The idea of a man turning invisible has long fascinated science
fiction writers and filmmakers. Of course, the classic take on this is
1933's THE INVISIBLE MAN, helmed by James Whale and starring
Claude Rains. Even with its now primitive seeming special effects,
that film remains a marvel and serves as one of the antecedents for
the now shopworn cliche of the mad scientist. It was clearly the
inspiration for HOLLOW MAN, a 21st Century updating of the tale
replete with state-of-the-art special effects and thematic undercurrent
about the dangers of messing with Mother Nature. Andrew W Marlowe
(who wrote the enjoyable AIR FORCE ONE (1997) and then foisted
1999's execrable Arnold Schwarzenneger apocalyptic vehicle
END OF DAYS on unsuspecting audiences) penned the script for this
version, working from a story he concocted with Gary Scott Thompson.
Unfortunately, instead of progressing as a writer, he shows little
facility with the medium. His dialogue is clunky and leaden and the cast
struggles gamely to deliver it without offering comment. While
undoubtedly there could be an intriguing psychological character
study done about scientists essentially playing God, this isn't it.
The hiring of director Paul Verhoeven boded well, at least on
paper. The Dutch-born director had already demonstrated his visual
flair for sci-fi with ROBOCOP and the much-maligned
STARSHIP TROOPERS and a firm grasp of the nuances of
psychological in THE FOURTH MAN and even BASIC INSTINCT.
From the gruesome opening shot of a mouse being fed to an invisible
cat, HOLLOW MAN is pitched at a level that invokes disbelief. Quickly
and in very broad strokes, the main characters are introduced.
Sebastian Caine (Kevin Bacon) is an overbearing egotist running a
top secret government project in a subterranean vault wherein
animals are made invisible. At the start of the film, he is attempting
to create the serum that will reverse the process. (Between peeping
on his neighbor, a stunning brunette with a penchant for shedding
her clothes in full view of open windows.) The other members of
Sebastian's research team include Sarah, a cantankerous veterinarian
(Kim Dickens), technicians Frank (Joey Slotnick) and the token
minority Janice (Mary Jo Randle), Carter (Greg Grunberg), Linda
McKay (Elisabeth Shue), Caine former girlfriend, and Matt
Kensington (Josh Brolin), Linda's current secret boyfriend. There
are personality conflicts and Caine even is given the line "I am God"
to demonstrate his hubris.
After successfully turning an invisible gorilla back (in a rather
unpleasant scene to watch), Caine determines to be the first human
to undergo the treatment, keeping the matter secret from the Pentagon
bureaucrat (William Devane) to whom he reports. Of course, the
experiment works (there wouldn't be a movie if it doesn't) but the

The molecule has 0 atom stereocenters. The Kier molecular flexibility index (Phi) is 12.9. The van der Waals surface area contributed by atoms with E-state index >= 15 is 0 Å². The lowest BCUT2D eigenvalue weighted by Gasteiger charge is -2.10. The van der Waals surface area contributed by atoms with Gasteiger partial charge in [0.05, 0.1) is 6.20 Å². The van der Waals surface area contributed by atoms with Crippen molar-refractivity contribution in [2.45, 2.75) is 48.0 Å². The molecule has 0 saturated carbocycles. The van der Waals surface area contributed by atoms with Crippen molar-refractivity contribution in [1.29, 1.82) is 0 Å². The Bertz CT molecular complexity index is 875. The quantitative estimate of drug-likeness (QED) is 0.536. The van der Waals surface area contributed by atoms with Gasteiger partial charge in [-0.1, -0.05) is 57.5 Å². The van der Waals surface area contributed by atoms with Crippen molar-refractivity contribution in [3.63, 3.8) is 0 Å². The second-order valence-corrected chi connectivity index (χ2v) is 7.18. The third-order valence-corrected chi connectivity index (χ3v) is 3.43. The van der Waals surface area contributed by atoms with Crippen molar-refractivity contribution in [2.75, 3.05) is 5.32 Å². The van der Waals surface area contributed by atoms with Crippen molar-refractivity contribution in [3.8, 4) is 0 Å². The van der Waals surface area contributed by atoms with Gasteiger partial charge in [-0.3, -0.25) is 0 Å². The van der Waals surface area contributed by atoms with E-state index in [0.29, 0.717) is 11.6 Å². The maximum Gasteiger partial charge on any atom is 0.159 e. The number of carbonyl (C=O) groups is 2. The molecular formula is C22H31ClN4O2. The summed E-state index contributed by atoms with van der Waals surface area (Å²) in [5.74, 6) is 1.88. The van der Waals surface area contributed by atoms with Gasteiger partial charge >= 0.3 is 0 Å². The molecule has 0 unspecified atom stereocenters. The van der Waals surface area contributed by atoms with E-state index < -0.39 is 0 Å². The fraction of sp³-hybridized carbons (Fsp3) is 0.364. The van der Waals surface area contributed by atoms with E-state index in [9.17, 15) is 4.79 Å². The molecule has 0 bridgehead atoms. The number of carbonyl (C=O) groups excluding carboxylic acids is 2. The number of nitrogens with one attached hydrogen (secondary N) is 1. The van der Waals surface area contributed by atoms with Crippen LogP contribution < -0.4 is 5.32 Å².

antidote fails and Sebastian doesn't like the idea of being confined
and turned into a caged animal. There are hints that the serum
begins to make him insane: He first plays pranks on the various
members of the research team, but over time, his demeanor becomes
Having been doused in latex so he can be seen, Sebastian
utilizes the opportunity to escape and here is where the script begins
to falter. He decides to attack and rape his neighbor in a very
horrifying sequence. With his taste for blood whetted, he goes on
to commit his first murder. When Linda and Matt threaten to go to
the Pentagon and reveal all, Sebastian (who has spied on them
and discovered they are lovers) seeks revenge. He traps the research
staff in their underground lair and one by one begins to pick them
off. By this point the filmmakers have abandoned all semblance of
coherency and the film devolves into a slasher film.
It's unfortunate that several fine actors are stranded in this
muck. Given the right material, Kevin Bacon can be an effective
leading man and the incarnation of evil (remember him in SLEEPERS?)
Here, he clearly is going through the motions. Elisabeth Shue may
never find another role as complex as Sera in LEAVING LAS VEGAS.
In HOLLOW MAN, she projects intelligence but she lacks a gravity
to be fully believable as a scientist. Josh Brolin is barely given
anything to do except verbally spar with Bacon and I doubt even
Olivier and Gielgud could have made the banal dialogue come alive.
Kim Dickens attempts to make an impression but her strident
entrance into the film dilutes any sympathy for her character.
Verhoeven seems at a loss on how to make the film visually
interesting and his connect-the-dots direction goes completely haywire
in the final sequences when Bacon's Caine terrorizes the others. In
very few instances does he generate any real suspense and the
numerous resurrections of various characters and massive explosions
begin to grow wearisome. The film also doesn't so much end as
just peter out overcome by its own pretensions. Ultimately,
HOLLOW MAN ends up as empty as its protagonist.
MPAA Rating: R for strong violence, language
and some sexuality/nudity
Running Time: 114 mins.
|© 2007 by C. E. Murphy. All Rights Reserved.